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Driver Turnover: Death by a Thousand Cuts 

driver turnover, parked semi tractors

The trucking industry has struggled with excessive driver turnover for years and has made very little progress solving the problem, but everyone is looking for a single, smoking gun, when, in reality, turnover is the result of death by a thousand cuts.

We have conducted thousands of exit interviews to find out why drivers quit. We recently presented our findings in our post on The Top Ten Reasons Drivers Quit. But it took a lot of hard work to get the list to just ten.  In fact, we started with more than 675 discrete complaints about past employers.  Though an instructional design process known as chunking, we merged and combined similar complaints under broadly-defined categories. But presenting our research findings in this way may have been a disservice. The problem is far more complex than a simple list of ten things.

For example, at the top of the list is, “I don’t make enough money.”  But actually, several dozen different complaints went into that category. Some are obvious, like the mileage rate was too low. But other complaints are more nuanced.  Drivers said, “dispatch was inefficient and would seem surprised when I came available.  This caused me too many delays, and in the end I couldn’t get enough miles to make a decent living.” At first blush, the complaint seems to be about dispatch, but in reality the driver is saying he couldn’t make enough money.

We want things quick and easy.  We don’t want to invest the energy actually needed to truly understand the problem. Those of us in charge prefer a refined strategy with a clear path to success and measurable improvements at the end. So it’s understandable that when we face a problem like driver turnover, we’re looking for a smoking gun. Something big we can get our arms around and quickly eliminate.

But it just isn’t that easy.  There isn’t one big thing that sends drivers away, but rather a lot of little things. We contend that on the first day of employment the positive aspects of the job always outweigh the negative for a driver. Otherwise, the driver wouldn’t have joined you. But something happens over time.  Those pesky negatives, however small, begin to add up.  Eventually, the negatives outweigh the positives and the driver quits.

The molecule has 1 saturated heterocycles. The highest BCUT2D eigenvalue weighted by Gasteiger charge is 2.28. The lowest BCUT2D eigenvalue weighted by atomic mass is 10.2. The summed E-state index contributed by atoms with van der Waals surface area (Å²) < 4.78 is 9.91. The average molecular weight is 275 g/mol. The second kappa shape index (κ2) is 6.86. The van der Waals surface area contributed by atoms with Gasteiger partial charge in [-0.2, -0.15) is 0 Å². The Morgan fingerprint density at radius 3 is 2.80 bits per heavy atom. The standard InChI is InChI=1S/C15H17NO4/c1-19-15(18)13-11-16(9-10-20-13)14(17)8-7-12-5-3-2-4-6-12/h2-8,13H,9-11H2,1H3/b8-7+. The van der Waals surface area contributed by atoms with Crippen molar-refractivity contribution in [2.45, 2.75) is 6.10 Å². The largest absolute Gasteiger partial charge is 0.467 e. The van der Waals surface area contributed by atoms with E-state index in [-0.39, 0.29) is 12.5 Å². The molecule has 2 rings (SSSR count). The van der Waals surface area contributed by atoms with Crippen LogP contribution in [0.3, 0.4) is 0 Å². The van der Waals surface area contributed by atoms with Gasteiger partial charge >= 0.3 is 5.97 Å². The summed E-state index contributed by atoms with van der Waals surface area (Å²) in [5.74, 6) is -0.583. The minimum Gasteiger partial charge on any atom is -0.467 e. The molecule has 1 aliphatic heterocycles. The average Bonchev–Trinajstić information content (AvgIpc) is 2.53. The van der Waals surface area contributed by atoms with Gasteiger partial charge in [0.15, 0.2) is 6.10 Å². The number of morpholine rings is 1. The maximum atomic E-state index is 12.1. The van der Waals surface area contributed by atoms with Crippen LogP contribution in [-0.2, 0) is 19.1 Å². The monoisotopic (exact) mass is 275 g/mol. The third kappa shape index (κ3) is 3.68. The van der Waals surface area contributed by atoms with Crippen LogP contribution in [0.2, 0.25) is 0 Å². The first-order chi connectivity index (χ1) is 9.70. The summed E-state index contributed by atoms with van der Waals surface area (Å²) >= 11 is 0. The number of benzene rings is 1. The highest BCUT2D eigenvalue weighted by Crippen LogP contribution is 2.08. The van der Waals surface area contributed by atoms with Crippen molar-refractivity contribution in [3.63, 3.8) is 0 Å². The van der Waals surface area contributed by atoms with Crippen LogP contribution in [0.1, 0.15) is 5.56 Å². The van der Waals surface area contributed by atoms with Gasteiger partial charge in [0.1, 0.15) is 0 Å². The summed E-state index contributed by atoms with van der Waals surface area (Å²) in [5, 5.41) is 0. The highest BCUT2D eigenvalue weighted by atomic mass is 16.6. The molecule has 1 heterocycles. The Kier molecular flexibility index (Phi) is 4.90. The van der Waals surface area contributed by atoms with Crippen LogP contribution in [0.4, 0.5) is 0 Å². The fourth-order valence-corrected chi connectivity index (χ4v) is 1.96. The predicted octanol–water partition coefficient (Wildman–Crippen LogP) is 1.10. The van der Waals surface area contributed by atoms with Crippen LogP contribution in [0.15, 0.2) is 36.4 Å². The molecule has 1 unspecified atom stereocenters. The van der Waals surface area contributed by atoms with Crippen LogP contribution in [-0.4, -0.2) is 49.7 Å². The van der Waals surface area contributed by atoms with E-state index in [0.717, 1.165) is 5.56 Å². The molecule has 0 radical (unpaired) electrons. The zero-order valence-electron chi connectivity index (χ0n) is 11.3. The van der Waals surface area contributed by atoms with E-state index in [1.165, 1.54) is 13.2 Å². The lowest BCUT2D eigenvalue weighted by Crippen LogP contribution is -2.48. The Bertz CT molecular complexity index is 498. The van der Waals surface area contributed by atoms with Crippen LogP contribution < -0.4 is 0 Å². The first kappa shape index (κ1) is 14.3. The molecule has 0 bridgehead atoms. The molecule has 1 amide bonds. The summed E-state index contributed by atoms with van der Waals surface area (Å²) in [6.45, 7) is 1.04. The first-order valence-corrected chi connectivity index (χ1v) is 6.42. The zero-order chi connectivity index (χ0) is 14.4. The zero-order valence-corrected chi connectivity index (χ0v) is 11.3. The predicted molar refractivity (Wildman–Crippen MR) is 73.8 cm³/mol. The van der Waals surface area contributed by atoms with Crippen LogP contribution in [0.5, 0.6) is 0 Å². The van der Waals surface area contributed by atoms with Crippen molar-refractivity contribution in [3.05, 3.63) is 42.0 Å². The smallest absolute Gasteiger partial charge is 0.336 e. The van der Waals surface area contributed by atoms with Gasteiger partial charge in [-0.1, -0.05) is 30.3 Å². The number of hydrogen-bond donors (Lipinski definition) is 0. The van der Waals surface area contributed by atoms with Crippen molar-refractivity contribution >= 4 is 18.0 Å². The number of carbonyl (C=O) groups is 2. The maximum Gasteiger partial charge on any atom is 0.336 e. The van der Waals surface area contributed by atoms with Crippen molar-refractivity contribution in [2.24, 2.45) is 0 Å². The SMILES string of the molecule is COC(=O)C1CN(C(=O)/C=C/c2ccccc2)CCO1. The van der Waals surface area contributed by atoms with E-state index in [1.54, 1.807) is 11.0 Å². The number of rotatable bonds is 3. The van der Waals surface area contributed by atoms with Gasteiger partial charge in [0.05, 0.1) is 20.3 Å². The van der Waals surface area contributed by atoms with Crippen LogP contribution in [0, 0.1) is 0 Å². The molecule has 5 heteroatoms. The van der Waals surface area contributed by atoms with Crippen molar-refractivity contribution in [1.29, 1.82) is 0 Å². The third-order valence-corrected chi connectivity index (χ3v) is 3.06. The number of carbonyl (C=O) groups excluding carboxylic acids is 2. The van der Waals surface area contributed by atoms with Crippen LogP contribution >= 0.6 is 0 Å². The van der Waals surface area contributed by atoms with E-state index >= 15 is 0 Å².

The little cuts can add up. Some we have heard from drivers include:

  • Being stuck at a shipper for an extra three hours.
  • Was given a four-year old truck, instead of that nice new shiny Peterbilt 587 the recruiter said would “probably be available.”
  • Not enough miles three weeks in a row.
  • Sent into New York City, when you told him, “we never go to the east coast.”
  • Stuck out on the road for an extra week, after he told you he needed to get home for his son’s birthday and you agreed to make it happen.
  • Starting the week with a three hour delay because the shop didn’t fix a safety problem over the weekend, even though it had been written up and submitted on the previous Friday.

These things happen.  People make mistakes.  But when too many of them happen in a row, the balance between positives and the negatives is thrown out of whack. When that happens, the driver starts looking for a new job.

So what can you do?  Work on the problem by using the old joke, “how do you eat an elephant? One bite at a time.”   Choose just a few specific complaints that you can address at your company. Don’t overreach or try to rush.  Work on one issue at a time until that issue is under control.  Then, and only then, move to the next one.  It isn’t an easy or glamorous process, but it’s effective and worth the effort.

If you need a few ideas to help you get started, check out some of our suggested strategies here and in our other blogs on driver retention.

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